Technological advances in computed radiography and digital radiography systems have begun to make digital projection radiography more prevalent in the clinical area, with CR currently having the greater clinical install base, according to speakers at a fundamentals of CR and DR educational session yesterday at the Society for Imaging Informatics in Medicine (formerly SCAR) annual meeting in Austin, Texas.
“Technological advances in hardware and software have contributed to the acceptance of CR and contributed to a great promise for DR,” said Katherine Andriole, PhD of Brigham & Women’s Hospital, Harvard Medical School. CR refers to projection x-ray imaging with photostimulable or storage phosphors, whereas DR refers to devices for direct digital acquisition of projection radiographs in which the digitization of the x-ray signal takes place within the detector itself.
CR hardware and software advancements that have helped the digital imaging modality gain popularity and empower its clinical utility include improved image quality, faster imaging speeds, compact designs and decreased cost.
However, DR does have unique advantages, including direct energy exposure for immediate exposure, which leads to enhanced productivity, as well as the possibility to take more dynamic images, according to Andriole. Although DR has been shown to increase patient throughout, further adoption of DR has been hindered by the lack of literature that cost-justifies the technology for low volume healthcare settings.
Additional problem areas for DR include ease of use and portability. “DR is referred to as the one-room-at-a-time technology,” Andriole said.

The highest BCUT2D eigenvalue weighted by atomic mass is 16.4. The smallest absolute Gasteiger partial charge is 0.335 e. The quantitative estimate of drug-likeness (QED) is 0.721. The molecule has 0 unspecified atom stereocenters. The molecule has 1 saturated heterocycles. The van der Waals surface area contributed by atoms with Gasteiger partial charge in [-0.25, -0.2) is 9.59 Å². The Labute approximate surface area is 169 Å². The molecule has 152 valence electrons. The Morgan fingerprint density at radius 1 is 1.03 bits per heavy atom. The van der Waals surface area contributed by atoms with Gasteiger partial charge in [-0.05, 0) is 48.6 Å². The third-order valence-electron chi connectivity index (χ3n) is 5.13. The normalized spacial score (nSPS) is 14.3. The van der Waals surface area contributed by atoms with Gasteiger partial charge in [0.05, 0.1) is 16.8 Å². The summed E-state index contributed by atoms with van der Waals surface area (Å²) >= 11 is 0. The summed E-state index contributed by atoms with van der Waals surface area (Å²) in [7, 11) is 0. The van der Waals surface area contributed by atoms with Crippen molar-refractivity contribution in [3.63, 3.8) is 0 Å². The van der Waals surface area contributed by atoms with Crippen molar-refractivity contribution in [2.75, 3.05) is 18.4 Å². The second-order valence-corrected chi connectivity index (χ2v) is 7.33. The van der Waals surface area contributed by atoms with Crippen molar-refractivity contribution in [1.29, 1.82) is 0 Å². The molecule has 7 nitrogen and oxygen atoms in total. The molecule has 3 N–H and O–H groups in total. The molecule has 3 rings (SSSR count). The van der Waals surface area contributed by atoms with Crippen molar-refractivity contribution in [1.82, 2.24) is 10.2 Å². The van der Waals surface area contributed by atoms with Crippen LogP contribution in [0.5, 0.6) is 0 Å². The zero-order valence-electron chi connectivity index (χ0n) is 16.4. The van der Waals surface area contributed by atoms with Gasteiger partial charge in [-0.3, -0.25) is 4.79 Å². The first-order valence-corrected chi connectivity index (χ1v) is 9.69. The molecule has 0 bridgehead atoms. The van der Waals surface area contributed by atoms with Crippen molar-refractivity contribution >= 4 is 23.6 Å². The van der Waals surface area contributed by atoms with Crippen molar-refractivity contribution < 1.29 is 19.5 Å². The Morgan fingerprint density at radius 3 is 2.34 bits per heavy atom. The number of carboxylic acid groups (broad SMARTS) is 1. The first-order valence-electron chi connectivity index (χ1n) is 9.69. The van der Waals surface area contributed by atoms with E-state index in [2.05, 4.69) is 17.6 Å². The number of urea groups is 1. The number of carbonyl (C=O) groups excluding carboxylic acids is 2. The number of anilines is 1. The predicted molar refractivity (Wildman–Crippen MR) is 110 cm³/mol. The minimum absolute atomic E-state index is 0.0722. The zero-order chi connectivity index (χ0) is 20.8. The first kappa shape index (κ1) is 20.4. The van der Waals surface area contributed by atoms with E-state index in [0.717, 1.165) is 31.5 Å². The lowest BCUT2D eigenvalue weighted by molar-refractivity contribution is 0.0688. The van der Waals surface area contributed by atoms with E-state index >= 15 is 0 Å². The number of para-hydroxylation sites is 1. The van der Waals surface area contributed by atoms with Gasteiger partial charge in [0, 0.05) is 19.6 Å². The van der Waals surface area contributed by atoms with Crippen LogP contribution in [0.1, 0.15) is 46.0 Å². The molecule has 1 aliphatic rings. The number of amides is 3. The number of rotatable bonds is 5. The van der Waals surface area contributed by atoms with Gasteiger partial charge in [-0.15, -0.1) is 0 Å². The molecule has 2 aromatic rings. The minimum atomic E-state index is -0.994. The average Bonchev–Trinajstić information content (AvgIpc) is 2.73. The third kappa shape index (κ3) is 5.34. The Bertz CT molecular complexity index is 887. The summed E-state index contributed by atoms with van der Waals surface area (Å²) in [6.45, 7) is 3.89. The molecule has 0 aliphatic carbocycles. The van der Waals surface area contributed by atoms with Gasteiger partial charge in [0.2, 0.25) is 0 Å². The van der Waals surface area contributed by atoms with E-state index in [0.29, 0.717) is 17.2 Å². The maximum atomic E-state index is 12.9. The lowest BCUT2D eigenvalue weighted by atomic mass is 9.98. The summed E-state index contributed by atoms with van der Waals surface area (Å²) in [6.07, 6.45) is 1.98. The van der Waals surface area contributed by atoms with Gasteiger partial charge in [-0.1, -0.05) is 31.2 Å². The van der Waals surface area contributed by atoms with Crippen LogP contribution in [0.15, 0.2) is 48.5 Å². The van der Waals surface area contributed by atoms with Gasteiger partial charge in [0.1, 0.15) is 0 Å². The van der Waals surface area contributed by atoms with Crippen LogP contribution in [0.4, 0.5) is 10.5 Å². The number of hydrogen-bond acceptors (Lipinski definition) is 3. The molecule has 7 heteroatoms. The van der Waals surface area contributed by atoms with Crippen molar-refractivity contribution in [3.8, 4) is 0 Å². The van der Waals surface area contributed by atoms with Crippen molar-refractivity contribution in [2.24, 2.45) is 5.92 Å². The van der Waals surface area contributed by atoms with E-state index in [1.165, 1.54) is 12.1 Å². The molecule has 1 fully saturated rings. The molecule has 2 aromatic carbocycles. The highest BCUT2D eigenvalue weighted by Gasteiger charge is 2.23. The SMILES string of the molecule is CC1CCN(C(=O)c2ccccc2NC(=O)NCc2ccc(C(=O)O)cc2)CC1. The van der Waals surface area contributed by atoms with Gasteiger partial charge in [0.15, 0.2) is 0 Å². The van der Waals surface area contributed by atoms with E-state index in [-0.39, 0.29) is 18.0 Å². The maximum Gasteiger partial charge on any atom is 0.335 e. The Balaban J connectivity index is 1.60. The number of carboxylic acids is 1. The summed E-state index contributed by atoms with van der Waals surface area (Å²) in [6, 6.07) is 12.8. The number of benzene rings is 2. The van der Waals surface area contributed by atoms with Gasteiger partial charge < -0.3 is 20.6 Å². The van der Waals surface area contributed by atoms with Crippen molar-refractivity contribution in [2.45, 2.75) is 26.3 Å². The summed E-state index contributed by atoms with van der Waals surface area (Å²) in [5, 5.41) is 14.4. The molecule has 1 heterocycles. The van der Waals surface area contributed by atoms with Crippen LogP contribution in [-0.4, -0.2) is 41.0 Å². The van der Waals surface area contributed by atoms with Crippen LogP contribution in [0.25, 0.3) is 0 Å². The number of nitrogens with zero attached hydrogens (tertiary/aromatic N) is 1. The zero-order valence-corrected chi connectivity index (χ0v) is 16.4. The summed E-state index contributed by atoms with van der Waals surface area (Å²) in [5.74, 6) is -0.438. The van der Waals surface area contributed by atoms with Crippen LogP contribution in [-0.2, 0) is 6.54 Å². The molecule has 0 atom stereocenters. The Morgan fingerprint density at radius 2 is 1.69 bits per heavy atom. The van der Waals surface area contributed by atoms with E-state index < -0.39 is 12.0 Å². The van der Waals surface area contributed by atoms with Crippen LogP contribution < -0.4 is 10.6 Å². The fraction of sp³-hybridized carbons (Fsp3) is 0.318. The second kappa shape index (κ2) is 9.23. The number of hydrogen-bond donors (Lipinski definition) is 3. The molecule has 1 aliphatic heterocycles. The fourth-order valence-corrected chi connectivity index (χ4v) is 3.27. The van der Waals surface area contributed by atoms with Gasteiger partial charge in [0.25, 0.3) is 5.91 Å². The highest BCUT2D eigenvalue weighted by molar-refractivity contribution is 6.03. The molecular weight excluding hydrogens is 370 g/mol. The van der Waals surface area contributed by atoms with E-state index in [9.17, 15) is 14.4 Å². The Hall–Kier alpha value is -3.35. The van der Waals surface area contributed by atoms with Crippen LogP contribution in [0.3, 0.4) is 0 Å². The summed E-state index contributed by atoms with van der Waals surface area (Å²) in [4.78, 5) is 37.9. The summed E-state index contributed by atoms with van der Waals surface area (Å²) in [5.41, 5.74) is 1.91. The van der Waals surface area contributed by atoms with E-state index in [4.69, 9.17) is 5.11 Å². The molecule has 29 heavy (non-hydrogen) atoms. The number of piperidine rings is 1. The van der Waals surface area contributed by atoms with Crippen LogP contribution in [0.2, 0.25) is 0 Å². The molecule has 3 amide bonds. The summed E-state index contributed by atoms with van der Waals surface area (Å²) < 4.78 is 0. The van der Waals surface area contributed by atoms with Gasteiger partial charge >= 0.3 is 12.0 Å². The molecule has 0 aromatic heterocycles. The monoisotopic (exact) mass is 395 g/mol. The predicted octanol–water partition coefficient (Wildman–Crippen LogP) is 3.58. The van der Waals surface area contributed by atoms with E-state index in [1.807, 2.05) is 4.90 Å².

Despite the differences, CR and DR eliminate film from the image acquisition process, resulting in the separation of image capture from image display and image storage. Digital imaging benefits include remote access to images and clinical information by multiple users simultaneously, permanent storage and subsequent retrieval of image data, expedient information delivery to those who need it, and workflow enhancements with the elimination of film.
Vendors also have made significant advancements to their image-processing algorithms. “There are a lot of post-processing techniques out there,” Andriole said. “Go to the vendors and have them show these techniques to you as well as to referring physicians.”
When selecting and purchasing digital image acquisition devices, end-users must have thorough knowledge, learning and understanding as to how these systems work and change workflow, since cultural changes may make CR and DR more difficult to use than screen film systems.
At the end of the day, it does not look like either technology will replace the other, but rather act in a complementary fashion. “I predict that CR and DR are going to co-exist for sometime, but how long remains to be seen,” Andriole said.